Explaining the method of Geoff Collins’ ‘Above the Line’ chart

Before Temple’s 2017 season, team publicist Rich Burg had some news for first-year coach Geoff Collins. For the benefit of media covering his team’s games, Collins needed to provide a depth chart.

“He asked me, ‘Why do we have to do it?’” Burg said Tuesday.

Burg informed him that it was required. Collins responded that who started – normally the most pertinent information in a depth chart – wasn’t as important as which players were going to play. And from there, Collins’ “Above the Line” chart was born.

“The title (of the chart) was all Geoff,” Burg said.

Released for the first time at Tech on Sunday, the unconventional chart has confounded and aggravated many accustomed to a standard two-deep depth chart and perhaps lacking an explanation of Collins’ methodology. But Collins sees his way of denoting which players are expected to play in a way as more logical and beneficial.

“It doesn’t necessarily mean they’re all going to play over 15 or 20 plays, but they’re the guys that we feel confident getting into the rotation going forward,” Collins said.

The “ATL” list is divided by position group, with players at each ordered by jersey number, not by likelihood of playing. Expected starters or specific positions for multi-position units are not highlighted in any particular way, which is particularly complicating for people (i.e., media and Clemson’s coaching staff) trying to figure out who is likely to play the most and where. For instance, the offensive-line list has 10 players, but no indication as to which position on the line they’ll play. (After the opener, starters from the previous game will be listed in bold-face.)

Tech’s ATL list for Thursday’s season opener at Clemson has 33 players on offense and 28 on defense. By comparison, Clemson’s depth chart has 28 on offense and 30 on defense. But the Tigers’ chart lists starters for all 22 positions with backups listed beneath them.

For that reason among others, Clemson coach Dabo Swinney was prompted to say Monday at his news conference that there were “a lot of unknowns” regarding the Yellow Jackets.

But the ATL chart is an insight into Collins and his way of thinking. His contention that who starts isn’t important to him isn’t mere coach-speak. Burg, the Temple publicist, said that Collins often held up former Owls defensive lineman Jullian Taylor as an example. In 2017, Taylor was by far the most productive defensive tackle on the team and was selected in the seventh round of the 2018 NFL draft, but was only a part-time starter.

It is also an expression of his “competition is king” mantra. Having a starter/backup depth chart, he has said, creates a hierarchy. That can foster a situation in which backups perhaps are less motivated to prepare, knowing they won’t be counted on as much. Not listing a starter, Collins reasons, speaks to the ongoing competition for playing time.

“So our goal for them is just to always be mentally ready,” safeties coach Nathan Burton said. “It’s important to be above the line, because you’re going to play if you’re above the line.”

Collins also asserted that his method fosters unity among players at the same position. Players above the line can be secure in knowing they’ll receive playing time and hence be more supportive of others at their position.

“The second you set starters and you set backups and you define those situations, sometimes that becomes contentious,” he said.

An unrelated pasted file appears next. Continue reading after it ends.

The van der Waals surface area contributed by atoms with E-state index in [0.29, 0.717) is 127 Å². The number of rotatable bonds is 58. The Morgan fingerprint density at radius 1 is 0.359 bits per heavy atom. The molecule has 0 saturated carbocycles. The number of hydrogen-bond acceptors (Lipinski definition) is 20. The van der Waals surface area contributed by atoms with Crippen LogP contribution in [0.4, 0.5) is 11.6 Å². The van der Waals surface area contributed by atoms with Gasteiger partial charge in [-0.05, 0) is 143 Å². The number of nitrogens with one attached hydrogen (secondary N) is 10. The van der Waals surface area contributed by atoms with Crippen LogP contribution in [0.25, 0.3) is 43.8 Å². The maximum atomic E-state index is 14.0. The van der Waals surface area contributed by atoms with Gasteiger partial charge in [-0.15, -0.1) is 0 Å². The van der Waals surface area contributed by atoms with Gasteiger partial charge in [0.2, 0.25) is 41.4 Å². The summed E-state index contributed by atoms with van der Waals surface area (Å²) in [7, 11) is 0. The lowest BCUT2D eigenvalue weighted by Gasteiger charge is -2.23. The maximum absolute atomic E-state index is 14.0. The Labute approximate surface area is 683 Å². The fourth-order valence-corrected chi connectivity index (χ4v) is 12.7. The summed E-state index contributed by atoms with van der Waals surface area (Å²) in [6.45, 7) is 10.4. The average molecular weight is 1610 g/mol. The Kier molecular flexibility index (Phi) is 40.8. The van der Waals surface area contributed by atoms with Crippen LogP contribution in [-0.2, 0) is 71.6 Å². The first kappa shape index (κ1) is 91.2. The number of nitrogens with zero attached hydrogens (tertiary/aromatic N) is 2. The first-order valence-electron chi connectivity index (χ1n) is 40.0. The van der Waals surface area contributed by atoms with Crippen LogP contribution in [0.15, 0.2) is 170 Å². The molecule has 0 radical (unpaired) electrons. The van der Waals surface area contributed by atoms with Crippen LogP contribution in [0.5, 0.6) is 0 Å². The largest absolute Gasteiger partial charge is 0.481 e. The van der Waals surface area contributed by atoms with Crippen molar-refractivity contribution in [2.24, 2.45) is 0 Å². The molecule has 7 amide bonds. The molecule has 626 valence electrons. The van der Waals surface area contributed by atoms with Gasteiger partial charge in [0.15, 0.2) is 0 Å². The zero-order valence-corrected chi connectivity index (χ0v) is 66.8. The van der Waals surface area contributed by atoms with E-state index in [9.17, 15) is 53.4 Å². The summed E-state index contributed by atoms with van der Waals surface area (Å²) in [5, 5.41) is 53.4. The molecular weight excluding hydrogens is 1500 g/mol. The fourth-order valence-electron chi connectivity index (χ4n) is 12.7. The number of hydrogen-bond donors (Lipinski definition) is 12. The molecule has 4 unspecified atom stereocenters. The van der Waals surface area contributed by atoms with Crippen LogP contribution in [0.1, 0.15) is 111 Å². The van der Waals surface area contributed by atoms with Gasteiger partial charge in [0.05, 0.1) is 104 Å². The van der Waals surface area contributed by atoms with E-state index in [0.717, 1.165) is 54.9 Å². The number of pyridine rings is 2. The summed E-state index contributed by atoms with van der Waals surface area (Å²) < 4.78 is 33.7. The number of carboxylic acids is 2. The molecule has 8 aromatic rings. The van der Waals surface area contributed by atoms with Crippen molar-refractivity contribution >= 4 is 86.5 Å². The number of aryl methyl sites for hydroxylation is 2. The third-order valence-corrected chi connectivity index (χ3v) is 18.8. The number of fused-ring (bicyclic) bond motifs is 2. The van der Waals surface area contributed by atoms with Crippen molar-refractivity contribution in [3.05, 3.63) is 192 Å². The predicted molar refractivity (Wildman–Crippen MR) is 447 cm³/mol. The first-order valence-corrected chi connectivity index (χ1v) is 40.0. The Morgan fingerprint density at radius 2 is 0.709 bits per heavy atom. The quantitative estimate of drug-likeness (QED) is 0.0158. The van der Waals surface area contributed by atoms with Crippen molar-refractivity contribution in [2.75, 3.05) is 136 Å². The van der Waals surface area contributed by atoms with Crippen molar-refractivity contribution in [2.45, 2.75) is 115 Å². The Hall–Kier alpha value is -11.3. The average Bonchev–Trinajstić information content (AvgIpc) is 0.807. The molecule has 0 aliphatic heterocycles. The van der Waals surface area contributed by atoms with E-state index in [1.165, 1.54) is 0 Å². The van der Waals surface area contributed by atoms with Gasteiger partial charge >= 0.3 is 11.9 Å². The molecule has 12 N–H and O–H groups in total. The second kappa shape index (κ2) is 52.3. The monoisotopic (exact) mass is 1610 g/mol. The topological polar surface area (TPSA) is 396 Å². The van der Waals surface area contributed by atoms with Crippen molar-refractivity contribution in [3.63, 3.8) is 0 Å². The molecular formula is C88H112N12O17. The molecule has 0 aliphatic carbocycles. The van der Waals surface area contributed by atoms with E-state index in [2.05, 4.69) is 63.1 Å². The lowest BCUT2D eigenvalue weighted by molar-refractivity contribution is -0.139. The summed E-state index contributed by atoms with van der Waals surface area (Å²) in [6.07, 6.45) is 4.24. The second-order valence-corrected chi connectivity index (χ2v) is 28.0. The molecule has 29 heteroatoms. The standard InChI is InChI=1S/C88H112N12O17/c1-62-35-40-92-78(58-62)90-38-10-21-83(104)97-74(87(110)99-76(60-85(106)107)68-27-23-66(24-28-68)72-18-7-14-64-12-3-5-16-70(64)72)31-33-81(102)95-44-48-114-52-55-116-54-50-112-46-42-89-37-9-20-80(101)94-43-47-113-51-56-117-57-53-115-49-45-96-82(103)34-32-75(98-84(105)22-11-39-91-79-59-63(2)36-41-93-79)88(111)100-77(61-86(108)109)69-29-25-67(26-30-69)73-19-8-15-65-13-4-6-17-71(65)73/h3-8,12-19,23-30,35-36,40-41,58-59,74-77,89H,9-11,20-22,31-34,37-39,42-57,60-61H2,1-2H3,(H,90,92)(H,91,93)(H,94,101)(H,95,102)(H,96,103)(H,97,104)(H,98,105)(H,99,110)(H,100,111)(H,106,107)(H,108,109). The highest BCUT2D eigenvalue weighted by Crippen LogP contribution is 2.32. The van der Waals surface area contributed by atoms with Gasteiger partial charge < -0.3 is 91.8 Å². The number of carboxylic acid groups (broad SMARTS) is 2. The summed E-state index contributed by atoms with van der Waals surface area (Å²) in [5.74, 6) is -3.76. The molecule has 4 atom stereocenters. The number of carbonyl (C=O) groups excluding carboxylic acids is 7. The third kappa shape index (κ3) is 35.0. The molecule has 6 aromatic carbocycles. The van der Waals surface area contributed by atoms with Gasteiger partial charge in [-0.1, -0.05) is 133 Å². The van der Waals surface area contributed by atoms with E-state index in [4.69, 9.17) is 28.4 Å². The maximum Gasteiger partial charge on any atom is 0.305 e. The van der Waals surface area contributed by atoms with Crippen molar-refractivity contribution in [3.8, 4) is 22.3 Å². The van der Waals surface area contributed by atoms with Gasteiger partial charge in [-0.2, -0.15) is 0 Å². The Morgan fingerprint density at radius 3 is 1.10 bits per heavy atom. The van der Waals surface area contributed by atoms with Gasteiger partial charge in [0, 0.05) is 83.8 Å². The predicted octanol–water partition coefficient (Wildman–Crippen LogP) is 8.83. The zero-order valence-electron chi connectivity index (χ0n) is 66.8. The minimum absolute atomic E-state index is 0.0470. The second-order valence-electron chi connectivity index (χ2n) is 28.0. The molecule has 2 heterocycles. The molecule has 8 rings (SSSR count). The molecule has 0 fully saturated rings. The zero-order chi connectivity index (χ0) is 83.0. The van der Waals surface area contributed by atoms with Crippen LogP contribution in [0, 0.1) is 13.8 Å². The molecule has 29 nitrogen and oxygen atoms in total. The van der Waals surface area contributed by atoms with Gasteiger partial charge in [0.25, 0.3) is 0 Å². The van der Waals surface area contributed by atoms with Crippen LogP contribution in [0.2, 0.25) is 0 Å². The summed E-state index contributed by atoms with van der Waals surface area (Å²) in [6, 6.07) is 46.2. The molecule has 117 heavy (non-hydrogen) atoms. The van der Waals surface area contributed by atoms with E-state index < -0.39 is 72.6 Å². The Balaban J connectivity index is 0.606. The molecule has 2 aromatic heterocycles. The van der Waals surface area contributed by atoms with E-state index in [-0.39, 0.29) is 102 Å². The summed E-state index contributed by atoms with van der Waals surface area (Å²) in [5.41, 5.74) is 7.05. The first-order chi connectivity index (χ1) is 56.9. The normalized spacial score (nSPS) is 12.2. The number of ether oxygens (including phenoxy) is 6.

To the degree that the first three games of Temple’s 2018 season is an indicator, Collins came close to playing every player that was listed above the line prior to each game.

He played 56 of 61 ATL players for the opener (a loss to Villanova), 56 of 63 for the second game (a loss to Buffalo) and 58 of 63 for the third game (a win over Maryland). Four backups did not get into any of the three games, two punters, an offensive lineman and a fullback. Excluding those four, whose playing time for the remainder of the season suggests they were emergency players, 97 percent of players on the three ATL lists got playing time.

Because it was so comprehensive and typically accurate, Burg said that Collins’ ATL chart at Temple actually was more useful than a standard depth chart.

“It’s possible that, when he did it, he thought he was hiding something, but as someone who saw his team play for two years, I think he’s unveiling a lot more than he’s hiding,” he said.

Tech defensive coordinator Andrew Thacker said that the staff meets two days before the game to discuss who will play in which situations and in what pattern. For instance, while freshman linebacker Demetrius Knight will play defensive snaps, coaches likely will ensure that he won’t play his first snaps with other inexperienced players surrounding him.

“So there’s a science to it,” Thacker said.

On Thursday night, it won’t be a surprise if some of the freshmen who are above the line but whom Collins is uncertain (or certain) about redshirting don’t play. Punter Cliff Gandis probably won’t take playing time away from All-ACC punter Pressley Harvin. A couple of the 10 offensive linemen also may not see the field. And game circumstances may dictate other omissions.

On the other hand, it seems likely that more than one of the quarterbacks – Lucas Johnson, Tobias Oliver and James Graham – will play, either as a quarterback or at another position. Collins has indicated as much and also described them on his radio show Monday night as three of the top 25 players on the team.

Thacker said he’ll play a “minimum of 22” players on defense.

But which 22, and how much?

Clemson will have to wait until Thursday to figure that out.

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